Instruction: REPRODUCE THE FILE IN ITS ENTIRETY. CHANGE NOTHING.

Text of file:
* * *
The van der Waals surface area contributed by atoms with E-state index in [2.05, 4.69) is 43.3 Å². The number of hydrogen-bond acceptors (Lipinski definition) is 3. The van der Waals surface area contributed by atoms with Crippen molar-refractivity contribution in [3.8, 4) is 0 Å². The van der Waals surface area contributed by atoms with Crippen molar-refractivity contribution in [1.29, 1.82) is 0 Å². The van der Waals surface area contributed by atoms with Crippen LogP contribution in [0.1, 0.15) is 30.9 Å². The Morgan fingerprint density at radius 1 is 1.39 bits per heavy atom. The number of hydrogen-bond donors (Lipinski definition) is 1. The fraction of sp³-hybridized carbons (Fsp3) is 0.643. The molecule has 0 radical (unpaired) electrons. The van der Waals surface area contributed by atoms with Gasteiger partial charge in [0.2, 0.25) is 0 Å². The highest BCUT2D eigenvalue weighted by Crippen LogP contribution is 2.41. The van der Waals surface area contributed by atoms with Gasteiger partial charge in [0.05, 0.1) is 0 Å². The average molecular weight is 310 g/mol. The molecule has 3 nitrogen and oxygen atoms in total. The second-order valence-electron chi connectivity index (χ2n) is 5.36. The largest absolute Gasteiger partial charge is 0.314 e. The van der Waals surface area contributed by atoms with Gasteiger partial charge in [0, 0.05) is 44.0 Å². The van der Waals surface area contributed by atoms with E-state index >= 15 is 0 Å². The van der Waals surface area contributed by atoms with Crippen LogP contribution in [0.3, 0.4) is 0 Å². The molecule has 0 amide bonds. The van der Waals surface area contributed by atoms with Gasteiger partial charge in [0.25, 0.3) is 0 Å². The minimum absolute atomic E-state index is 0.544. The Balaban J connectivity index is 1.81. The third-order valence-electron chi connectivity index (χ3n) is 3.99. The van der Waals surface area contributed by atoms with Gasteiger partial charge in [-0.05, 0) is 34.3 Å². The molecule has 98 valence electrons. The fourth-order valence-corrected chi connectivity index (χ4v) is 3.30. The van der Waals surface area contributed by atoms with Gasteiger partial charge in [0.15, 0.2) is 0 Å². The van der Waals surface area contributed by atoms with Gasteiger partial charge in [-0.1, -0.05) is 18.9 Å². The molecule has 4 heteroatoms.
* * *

The van der Waals surface area contributed by atoms with E-state index in [2.05, 4.69) is 43.3 Å². The number of hydrogen-bond acceptors (Lipinski definition) is 3. The van der Waals surface area contributed by atoms with Crippen molar-refractivity contribution in [3.8, 4) is 0 Å². The van der Waals surface area contributed by atoms with Crippen molar-refractivity contribution in [1.29, 1.82) is 0 Å². The van der Waals surface area contributed by atoms with Crippen LogP contribution in [0.1, 0.15) is 30.9 Å². The Morgan fingerprint density at radius 1 is 1.39 bits per heavy atom. The number of hydrogen-bond donors (Lipinski definition) is 1. The fraction of sp³-hybridized carbons (Fsp3) is 0.643. The molecule has 0 radical (unpaired) electrons. The van der Waals surface area contributed by atoms with Gasteiger partial charge in [0.2, 0.25) is 0 Å². The highest BCUT2D eigenvalue weighted by Crippen LogP contribution is 2.41. The van der Waals surface area contributed by atoms with Gasteiger partial charge in [0.05, 0.1) is 0 Å². The average molecular weight is 310 g/mol. The molecule has 3 nitrogen and oxygen atoms in total. The second-order valence-electron chi connectivity index (χ2n) is 5.36. The largest absolute Gasteiger partial charge is 0.314 e. The van der Waals surface area contributed by atoms with Gasteiger partial charge in [0, 0.05) is 44.0 Å². The van der Waals surface area contributed by atoms with E-state index >= 15 is 0 Å². The van der Waals surface area contributed by atoms with Crippen LogP contribution in [0.3, 0.4) is 0 Å². The molecule has 0 amide bonds. The van der Waals surface area contributed by atoms with Gasteiger partial charge in [0.25, 0.3) is 0 Å². The minimum absolute atomic E-state index is 0.544. The Balaban J connectivity index is 1.81. The third-order valence-electron chi connectivity index (χ3n) is 3.99. The van der Waals surface area contributed by atoms with Gasteiger partial charge in [-0.05, 0) is 34.3 Å². The molecule has 98 valence electrons. The fourth-order valence-corrected chi connectivity index (χ4v) is 3.30. The van der Waals surface area contributed by atoms with Gasteiger partial charge in [0.15, 0.2) is 0 Å². The van der Waals surface area contributed by atoms with Gasteiger partial charge in [-0.1, -0.05) is 18.9 Å². The molecule has 4 heteroatoms.